Shows You Missed: Party Down
In my experience, finding a new television show to devour is like choosing what food to purchase at Giant. There are far too many options, marketing keenly affects my choices and the price matters a lot (I’m too frugal to buy pistachios or seasons on iTunes).
Game of Thrones is the juicy slab of steak displayed at the front of the meat section, nearly too good to be at the chain grocery store. South Park is the cheese-stuffed crust frozen pizza that can be deliciously good, but also makes you question the whole “being an adult” thing. The Real Housewives of New York is a king-size Reese’s pack that may be tasty, but doesn’t do much in terms of health, hunger, self-worth or really anything.
Occasionally, I’ll run across something that hits the jackpot on all my food dreams that is missed by other shoppers. Take Jiffy Cornbread Mix. It’s delectable, dirt cheap and not that bad for you. But alas, those magnificent yellow boxes only make it a row up from the bottom shelf. It’s a travesty, I know.
For television, there are quite a number of Jiffy Cornbread Mix shows. These shows haven’t gotten the spotlight they deserve, some ending after a season or two from poor ratings, but they remain fantastic and quality creations. So here I am, sharing one for both your binge-watching futures and to show some love for the writers and actors who did something great.
As many of us know, working in the service industry can be rough. The days are impossibly long, the uniforms are usually horrible and there are continuous customers trying to make life miserable. Luckily, there is a show that highlights these jobs and sympathizes with the struggles of working in the service industry.
Party Down is a mockumentary style sitcom about a catering company staffed with hollywood actors who dream of becoming stars. Each 30-minute episode follows a different event that the company is catering, ranging from a sweet sixteen, an orgy party and a high school reunion. While the characters in the show may not be successful, the real life actors are. The show stars well-known faces like Jane Lynch of Glee, Adam Scott of Parks and Recreation and Lizzy Caplin of Mean Girls.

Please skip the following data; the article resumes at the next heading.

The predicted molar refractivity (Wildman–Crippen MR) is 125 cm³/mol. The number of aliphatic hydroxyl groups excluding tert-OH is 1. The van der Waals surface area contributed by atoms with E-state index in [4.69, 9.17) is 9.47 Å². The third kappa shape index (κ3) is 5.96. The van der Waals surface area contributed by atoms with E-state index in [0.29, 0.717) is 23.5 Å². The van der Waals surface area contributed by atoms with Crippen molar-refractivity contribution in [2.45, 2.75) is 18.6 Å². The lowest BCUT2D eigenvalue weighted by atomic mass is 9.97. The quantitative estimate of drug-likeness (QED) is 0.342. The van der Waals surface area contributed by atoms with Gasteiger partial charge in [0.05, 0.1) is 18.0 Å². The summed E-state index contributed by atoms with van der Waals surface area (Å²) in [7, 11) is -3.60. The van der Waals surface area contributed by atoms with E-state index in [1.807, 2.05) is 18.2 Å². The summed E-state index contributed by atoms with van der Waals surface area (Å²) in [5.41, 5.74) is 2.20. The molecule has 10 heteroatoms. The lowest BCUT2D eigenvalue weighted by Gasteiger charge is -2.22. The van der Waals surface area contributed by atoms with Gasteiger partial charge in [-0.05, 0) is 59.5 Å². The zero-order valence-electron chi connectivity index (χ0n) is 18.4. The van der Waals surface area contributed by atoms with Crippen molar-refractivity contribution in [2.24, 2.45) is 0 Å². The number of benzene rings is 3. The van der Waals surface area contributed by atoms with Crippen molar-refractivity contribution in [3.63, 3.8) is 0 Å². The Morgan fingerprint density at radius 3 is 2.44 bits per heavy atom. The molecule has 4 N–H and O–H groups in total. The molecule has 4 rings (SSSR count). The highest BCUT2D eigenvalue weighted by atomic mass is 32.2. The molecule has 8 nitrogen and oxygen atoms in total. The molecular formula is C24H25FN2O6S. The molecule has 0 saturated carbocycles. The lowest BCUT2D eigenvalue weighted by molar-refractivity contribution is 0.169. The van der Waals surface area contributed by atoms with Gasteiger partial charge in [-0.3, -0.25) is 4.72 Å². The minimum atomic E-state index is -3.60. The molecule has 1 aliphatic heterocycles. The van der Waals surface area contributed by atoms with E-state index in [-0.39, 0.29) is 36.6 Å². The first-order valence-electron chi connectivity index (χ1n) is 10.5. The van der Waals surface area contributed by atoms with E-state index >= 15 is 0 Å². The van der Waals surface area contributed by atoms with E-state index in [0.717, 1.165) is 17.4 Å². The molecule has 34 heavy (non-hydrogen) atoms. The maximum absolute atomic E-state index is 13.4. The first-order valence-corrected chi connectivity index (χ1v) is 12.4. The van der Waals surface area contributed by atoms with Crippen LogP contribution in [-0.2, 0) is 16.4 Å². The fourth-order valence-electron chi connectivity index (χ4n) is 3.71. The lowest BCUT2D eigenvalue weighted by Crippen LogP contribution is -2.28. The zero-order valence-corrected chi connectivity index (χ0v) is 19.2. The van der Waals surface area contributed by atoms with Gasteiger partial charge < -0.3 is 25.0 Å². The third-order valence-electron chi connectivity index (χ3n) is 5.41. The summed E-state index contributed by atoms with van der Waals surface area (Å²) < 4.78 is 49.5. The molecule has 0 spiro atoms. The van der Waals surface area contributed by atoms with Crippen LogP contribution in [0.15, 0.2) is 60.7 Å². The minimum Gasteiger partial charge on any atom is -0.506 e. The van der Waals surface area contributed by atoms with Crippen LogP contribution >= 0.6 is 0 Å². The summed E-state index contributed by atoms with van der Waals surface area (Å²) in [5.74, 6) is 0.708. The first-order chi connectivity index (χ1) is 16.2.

The catering team is led by recovering alcoholic, Ron Donald (Ken Marino), whose biggest dream is to open a soup restaurant franchise. Back in the days of college and binge-drinking, Ron was friends with Henry Pollard (Adam Scott) who now, a failed actor with a snarky attitude, needs a job and is hired by Ron to join the crew. There he meets some of his co-workers like Casey Klein (Lizzy Caplin), a wannabe comedian and prankster, and Roman DeBeers (Martin Starr), a nerdy screenwriter who gets in as many sci-fi references as possible.
It is both the writing and the actor’s chemistry on screen comes through that makes Party Down stand out. Like any good comedy, social commentary plays a large part in the appeal of this show. One of my favorite episodes shows the crew catering a college conservatives event in which the students feel enticed to give advice to the lowly caters.
If you’re a fan of The Office, U.S., or the film Wet Hot American Summer, Party down has both a similar feel and overlapping writers. Party Down is a true testament to the battle, the hilarity and the bonds made while working in the service industry.
Try it out. See what you think. Or don’t. Cornbread isn’t for everyone.
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